of
>all sample rates. However, this can result in REALLY high frequencies.
That
>is the reason why a lot of manufacturers go for less and build clocks
that
>may be very exact on 11025, 22050 and 44100 but not so exact on 8000 or >48000 sample rates simply because there is no integer division ratio to
get
>a exact 8000 out of the crystal frequency. If you need a very stable
clock
>then desolder the crystal of the sound card and apply a externally
generated
>clock signal. I just did this with a Creative Soundblaster Live 24 Bit.
It
>uses a 24.576 MHz Crystal. Instead of this i applied a externally
generated
>25 MHz signal that was derived from a rubidium frequency standard. The >sample rates are of course wrong by the amount of clock frequency >difference, but are very stable...to say the least. Note that you need
to
>apply the external frequency in order to boot or shutdown the pc with a
so
>modified sound card plugged in. > >Regards >Ulrich > ><tony@nospam.tonyRobinson.com> schrieb im Newsbeitrag >news:87wtrm4ykm.fsf@tonyRobinson.com... >> Does anyone have typical error rates for ADC clocks in cheap and >> moderately cheap PC soundcards? >> >> I've measured clock drift of a soundblaster/Linux in
parts-per-million,
>> and in my application that's easily compensated for. >> >> But others have reported 1:1000 and even almost 1:100 (under windows) >> which strikes me as outrageous - surely ADC clocks in the cheapest >> soundcards are better than this? Anyone know of known windows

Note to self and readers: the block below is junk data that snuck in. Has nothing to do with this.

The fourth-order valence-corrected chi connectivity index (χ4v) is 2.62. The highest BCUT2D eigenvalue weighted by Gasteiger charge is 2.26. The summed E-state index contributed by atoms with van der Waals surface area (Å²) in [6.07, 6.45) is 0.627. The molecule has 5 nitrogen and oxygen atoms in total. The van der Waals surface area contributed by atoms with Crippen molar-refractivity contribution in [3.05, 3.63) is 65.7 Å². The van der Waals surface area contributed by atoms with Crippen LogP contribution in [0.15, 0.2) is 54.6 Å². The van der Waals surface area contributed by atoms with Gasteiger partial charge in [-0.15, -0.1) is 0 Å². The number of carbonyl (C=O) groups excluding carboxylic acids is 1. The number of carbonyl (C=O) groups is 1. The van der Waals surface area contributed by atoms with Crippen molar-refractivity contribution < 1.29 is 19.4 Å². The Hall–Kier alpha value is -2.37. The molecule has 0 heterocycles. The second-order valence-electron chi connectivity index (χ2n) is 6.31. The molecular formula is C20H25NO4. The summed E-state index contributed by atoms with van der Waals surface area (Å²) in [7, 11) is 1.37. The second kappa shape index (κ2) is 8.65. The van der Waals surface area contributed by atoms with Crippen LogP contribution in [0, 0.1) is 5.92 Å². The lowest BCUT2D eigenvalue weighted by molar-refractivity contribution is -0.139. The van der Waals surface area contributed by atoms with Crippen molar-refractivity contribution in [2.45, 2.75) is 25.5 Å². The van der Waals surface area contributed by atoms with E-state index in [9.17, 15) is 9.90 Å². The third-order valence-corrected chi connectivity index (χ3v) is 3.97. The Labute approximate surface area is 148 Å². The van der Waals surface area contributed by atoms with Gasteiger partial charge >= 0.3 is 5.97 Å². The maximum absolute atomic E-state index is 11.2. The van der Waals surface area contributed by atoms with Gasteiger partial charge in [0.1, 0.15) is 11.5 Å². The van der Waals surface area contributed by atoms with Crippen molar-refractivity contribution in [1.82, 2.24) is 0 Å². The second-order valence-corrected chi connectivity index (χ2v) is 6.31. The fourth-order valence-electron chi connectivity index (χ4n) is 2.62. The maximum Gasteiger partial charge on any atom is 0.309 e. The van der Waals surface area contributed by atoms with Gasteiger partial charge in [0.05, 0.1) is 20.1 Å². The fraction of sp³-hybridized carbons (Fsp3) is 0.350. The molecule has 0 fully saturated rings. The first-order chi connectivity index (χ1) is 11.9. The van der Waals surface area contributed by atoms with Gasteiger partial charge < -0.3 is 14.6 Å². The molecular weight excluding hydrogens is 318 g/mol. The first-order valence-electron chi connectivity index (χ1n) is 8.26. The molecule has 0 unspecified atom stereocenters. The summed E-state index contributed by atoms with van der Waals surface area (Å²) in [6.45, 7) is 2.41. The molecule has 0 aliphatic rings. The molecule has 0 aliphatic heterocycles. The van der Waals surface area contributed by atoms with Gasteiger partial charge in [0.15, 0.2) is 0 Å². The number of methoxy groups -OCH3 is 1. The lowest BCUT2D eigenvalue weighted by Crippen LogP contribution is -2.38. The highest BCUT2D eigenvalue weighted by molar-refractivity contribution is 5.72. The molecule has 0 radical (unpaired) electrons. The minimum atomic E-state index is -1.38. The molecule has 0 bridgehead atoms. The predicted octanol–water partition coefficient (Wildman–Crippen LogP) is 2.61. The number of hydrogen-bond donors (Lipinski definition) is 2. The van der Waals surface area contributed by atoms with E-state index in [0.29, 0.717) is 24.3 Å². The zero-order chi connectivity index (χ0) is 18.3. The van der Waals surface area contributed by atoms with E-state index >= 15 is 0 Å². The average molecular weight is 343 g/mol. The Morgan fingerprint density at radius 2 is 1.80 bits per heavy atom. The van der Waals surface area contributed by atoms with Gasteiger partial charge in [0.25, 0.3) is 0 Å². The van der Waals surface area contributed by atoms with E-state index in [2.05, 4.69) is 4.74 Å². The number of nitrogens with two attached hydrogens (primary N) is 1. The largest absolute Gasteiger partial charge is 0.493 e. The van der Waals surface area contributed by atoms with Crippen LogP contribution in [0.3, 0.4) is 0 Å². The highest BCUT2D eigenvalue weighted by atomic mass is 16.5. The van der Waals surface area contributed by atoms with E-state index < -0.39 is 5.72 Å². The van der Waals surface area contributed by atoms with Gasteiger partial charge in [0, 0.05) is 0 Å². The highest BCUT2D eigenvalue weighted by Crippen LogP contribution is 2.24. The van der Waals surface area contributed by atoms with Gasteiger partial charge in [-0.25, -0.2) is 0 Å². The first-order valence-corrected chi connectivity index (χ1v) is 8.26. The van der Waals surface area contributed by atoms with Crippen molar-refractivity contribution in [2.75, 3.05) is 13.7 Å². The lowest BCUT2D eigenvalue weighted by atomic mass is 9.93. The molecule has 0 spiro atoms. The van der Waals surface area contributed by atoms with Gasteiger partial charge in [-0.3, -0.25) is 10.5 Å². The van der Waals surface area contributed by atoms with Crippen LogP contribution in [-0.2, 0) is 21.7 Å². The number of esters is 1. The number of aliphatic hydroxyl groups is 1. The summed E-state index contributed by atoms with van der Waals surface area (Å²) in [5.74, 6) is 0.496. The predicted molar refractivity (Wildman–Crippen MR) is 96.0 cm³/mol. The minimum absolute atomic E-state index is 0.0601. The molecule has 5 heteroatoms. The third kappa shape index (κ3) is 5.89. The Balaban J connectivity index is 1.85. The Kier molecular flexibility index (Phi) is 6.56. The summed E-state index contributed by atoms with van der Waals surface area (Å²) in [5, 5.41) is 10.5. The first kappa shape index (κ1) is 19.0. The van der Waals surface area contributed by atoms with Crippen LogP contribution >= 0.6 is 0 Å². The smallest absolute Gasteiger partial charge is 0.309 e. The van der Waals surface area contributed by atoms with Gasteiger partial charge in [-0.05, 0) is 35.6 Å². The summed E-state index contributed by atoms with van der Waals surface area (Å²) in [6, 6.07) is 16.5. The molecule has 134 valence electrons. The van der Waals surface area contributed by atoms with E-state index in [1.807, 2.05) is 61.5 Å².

problems
>> which cause clock drift? >> >> >> Tony >> > > >
Hi!

mmagliaro schrieb:
> For years, my company has used the simple Soundblaster Live! Value in > videoconferencing stations that we manufacture and sell. It is simple, > cheap, and unglamorous. But the sampling clock is dead-on accurate at > 8000, 16000, 22050, 32000, 44100. From Windows, you can set the sampling > rate (at least on playback) to virtually any amount, and that card locks > on and plays accurately at that rate (i.e. 16008, 7992, etc).
Err, no offence, but the EMU10k chip of the SBLive operates always at 48kHz, whatever you tell windows. The resampling is done in the DSP and obviously the chip did not miscalculate the sampling rate.
> That card is no longer made. The new 24 bit card is a big crap-out in > this regard. It is accurate at 8000, 16000, 32000, and 44100 (within 0.1% > or better). But at 22050, it is horrible. It actually captures at 22175, > 125 Hz too high! Even worse, when simultaneously capturing and playing > on the card, if I tweak the playback rate by a few Hz (i.e. say I was > playing at 22050, and I change it to 22042), IT AFFECTS THE CAPTURE RATE!